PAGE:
Here are five facts that will help any Director facing Disqualification.
The first thing to say is that as it stands at the start of 2023, Director Disqualification cases are likely to continue to rise.
Director Disqualification Investigations (‘DDI’) and Director Disqualification Proceedings (‘DDP’) are both brought by the Insolvency Service, but the good news is that they will not always be proven if the right investigation and defence are put into place. This can be seen by the number of times the Insolvency Service withdraw and abandon cases when persuaded there is no case to answer.
Here are Five Facts that could help and Director facing a DDI or DDP.
- Allegations of Unpaid Crown Debt or Unfit Conduct
Legal firms like Neil Davis and Partners keep a careful eye on the reasons the Insolvency Service bring such cases, at a case-by-case level. Unsurprisingly the IS bring the majority of claims against directors that fail to pay HMRC all that they are due when a business is liquidated. The good news is that there are things any director can do to counter such allegations both before and after the case is brought.
- Some Other Reasons the IS Bring Cases
Bounce Back Loans
There is little doubt that some BBLs were improperly applied for and that these funds were misused, thus every liquidation where a BBL was provided is subject to some level of investigation. However, the result is not automatically going to be against the Director.
Failure to Maintain / Preserve / Deliver Adequate Records
In another area of unfit conduct, the High Court has confirmed that these allegations will be made if the Director has no reasonable reasons for not supplying the Liquidator with all the required accounting records. This especially is the case where the lack of documentation seriously hampers the Liquidator from finding the true state of the financial affairs of the company in question.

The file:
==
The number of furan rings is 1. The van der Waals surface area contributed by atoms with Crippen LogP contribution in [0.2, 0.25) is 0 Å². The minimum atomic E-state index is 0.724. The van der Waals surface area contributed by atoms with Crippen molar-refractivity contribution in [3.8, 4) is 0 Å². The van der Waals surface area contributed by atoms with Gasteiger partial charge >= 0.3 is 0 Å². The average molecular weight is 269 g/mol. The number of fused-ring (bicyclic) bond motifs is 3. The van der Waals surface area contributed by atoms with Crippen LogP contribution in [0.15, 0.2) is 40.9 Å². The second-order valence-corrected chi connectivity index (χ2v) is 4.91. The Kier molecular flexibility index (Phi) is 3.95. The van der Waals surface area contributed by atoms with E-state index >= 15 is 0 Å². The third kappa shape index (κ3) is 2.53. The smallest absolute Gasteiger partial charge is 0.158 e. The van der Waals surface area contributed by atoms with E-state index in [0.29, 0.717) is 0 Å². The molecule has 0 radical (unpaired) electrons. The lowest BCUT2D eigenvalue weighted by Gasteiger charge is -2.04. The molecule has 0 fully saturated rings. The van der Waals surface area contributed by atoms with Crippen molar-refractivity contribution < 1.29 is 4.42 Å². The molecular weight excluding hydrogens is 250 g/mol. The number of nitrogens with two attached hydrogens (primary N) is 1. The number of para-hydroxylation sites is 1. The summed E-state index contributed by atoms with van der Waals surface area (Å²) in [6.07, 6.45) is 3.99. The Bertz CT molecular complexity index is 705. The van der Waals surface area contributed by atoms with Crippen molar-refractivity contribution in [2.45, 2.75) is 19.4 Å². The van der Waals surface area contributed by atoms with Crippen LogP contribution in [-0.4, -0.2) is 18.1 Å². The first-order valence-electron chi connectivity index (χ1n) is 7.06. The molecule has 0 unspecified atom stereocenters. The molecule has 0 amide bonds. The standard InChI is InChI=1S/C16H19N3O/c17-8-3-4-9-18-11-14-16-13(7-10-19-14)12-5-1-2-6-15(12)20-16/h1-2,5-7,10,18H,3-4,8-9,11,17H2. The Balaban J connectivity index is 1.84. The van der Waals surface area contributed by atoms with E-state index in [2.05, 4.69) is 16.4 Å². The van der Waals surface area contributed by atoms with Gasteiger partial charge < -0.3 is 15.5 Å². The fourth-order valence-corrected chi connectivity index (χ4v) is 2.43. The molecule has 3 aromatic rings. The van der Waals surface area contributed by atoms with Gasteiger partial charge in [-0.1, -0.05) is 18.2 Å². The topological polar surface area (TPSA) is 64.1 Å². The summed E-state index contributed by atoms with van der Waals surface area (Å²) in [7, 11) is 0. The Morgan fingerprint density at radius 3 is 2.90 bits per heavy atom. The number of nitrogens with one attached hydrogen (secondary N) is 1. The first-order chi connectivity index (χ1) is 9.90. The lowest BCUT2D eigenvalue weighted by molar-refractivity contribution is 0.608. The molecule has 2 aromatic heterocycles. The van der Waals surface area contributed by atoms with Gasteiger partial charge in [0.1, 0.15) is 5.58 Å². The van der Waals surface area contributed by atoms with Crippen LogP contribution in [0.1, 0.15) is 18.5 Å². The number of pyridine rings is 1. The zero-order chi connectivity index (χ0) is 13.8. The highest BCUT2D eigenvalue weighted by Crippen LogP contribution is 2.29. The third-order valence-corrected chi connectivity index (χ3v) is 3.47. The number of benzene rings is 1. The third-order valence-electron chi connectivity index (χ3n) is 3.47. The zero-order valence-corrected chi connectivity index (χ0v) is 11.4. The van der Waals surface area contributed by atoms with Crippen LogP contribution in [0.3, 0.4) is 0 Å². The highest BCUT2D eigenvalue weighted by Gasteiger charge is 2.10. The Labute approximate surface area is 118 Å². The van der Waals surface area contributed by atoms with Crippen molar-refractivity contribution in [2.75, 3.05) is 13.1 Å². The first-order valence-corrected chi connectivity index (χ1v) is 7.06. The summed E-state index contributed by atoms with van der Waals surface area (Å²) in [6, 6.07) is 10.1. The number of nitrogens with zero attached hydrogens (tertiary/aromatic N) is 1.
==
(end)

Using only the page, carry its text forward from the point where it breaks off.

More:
Paying Creditors in an Unfair Manner
This occurs when some creditors are paid in what appears to be an unfair manner, particularly if there is a connection between the Director and supplier.
If it is found that a Director was drawing too much from the business before it became insolvent, then again the IS may believe there is a case to answer.
Incorrect Use of any Deposits Made By Customers
This issue is one that the IS are especially likely to home on to, so any reasons for this conduct must be correctly documented.
Failure of Control
If a business fails and this can be traced to any Director not properly controlling the company, it is likely to cause an investigation.
Dishonesty or Fraud
action and is one that needs special attention and a careful defence.
- Investigations by Both The Liquidator and The Insolvency Service
Whilst this is quite common, the fact is that it is vital to deal with both in an equal manner, as they both have different remedies. Whilst the IS may be happy with just securing a director disqualification, the Liquidator could well be seeking funds from the Director on a personal level.
- Directors Have Options
Directors will always receive a Letter Before Action if the IS decides that disqualification is to be sought. This is the time to make their case in detail, either in person or by supplying detailed documentation. This may result in the allegation being withdrawn.
Then again the Director could just admit to the case, this being the least expensive option and can result in a lower period of disqualification.
The final option is to defend the case. However, this route should only be taken if the Director is willing to cover the costs whilst also understanding the additional dangers that litigation brings.
- Compensation Orders
If a Director is Disqualified, then it is possible that they can also be pursued by any creditors that have lost money.
There is a lot to consider if a Director Disqualification Investigation or Director Disqualification Proceedings are raised, and in every case, the best course of action is to contact an expert legal firm like NDandP.co.uk